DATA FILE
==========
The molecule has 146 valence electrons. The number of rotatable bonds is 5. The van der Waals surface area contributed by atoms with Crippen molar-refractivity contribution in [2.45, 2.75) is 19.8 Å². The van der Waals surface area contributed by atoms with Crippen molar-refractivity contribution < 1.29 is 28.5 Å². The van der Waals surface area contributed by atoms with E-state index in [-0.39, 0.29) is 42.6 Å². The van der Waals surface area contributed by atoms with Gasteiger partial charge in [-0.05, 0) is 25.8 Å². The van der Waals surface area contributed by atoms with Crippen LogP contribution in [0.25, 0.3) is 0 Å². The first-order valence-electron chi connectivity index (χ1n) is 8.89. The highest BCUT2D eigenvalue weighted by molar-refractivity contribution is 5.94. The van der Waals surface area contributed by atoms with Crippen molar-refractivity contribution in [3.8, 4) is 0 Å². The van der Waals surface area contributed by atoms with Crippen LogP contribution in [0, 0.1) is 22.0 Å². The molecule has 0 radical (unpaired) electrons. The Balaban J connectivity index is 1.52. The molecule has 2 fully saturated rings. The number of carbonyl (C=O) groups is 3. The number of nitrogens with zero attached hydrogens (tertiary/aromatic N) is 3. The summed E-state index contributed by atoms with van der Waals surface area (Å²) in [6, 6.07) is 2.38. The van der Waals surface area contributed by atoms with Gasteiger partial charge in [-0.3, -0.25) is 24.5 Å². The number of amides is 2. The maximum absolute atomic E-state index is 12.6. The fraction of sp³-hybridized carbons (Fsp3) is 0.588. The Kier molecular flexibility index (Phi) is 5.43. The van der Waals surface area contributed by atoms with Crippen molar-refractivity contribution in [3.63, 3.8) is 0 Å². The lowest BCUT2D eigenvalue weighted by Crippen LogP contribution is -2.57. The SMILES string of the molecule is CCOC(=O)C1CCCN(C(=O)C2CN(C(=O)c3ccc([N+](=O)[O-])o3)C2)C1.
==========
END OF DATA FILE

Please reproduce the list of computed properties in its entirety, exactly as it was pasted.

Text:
The molecule has 146 valence electrons. The number of rotatable bonds is 5. The van der Waals surface area contributed by atoms with Crippen molar-refractivity contribution in [2.45, 2.75) is 19.8 Å². The van der Waals surface area contributed by atoms with Crippen molar-refractivity contribution < 1.29 is 28.5 Å². The van der Waals surface area contributed by atoms with E-state index in [-0.39, 0.29) is 42.6 Å². The van der Waals surface area contributed by atoms with Gasteiger partial charge in [-0.05, 0) is 25.8 Å². The van der Waals surface area contributed by atoms with Crippen LogP contribution in [0.25, 0.3) is 0 Å². The first-order valence-electron chi connectivity index (χ1n) is 8.89. The highest BCUT2D eigenvalue weighted by molar-refractivity contribution is 5.94. The van der Waals surface area contributed by atoms with Crippen molar-refractivity contribution in [3.8, 4) is 0 Å². The van der Waals surface area contributed by atoms with Crippen LogP contribution in [0, 0.1) is 22.0 Å². The molecule has 0 radical (unpaired) electrons. The Balaban J connectivity index is 1.52. The molecule has 2 fully saturated rings. The number of carbonyl (C=O) groups is 3. The number of nitrogens with zero attached hydrogens (tertiary/aromatic N) is 3. The summed E-state index contributed by atoms with van der Waals surface area (Å²) in [6, 6.07) is 2.38. The van der Waals surface area contributed by atoms with Gasteiger partial charge in [-0.3, -0.25) is 24.5 Å². The number of amides is 2. The maximum absolute atomic E-state index is 12.6. The fraction of sp³-hybridized carbons (Fsp3) is 0.588. The Kier molecular flexibility index (Phi) is 5.43. The van der Waals surface area contributed by atoms with Crippen molar-refractivity contribution in [3.63, 3.8) is 0 Å². The lowest BCUT2D eigenvalue weighted by Crippen LogP contribution is -2.57. The SMILES string of the molecule is CCOC(=O)C1CCCN(C(=O)C2CN(C(=O)c3ccc([N+](=O)[O-])o3)C2)C1.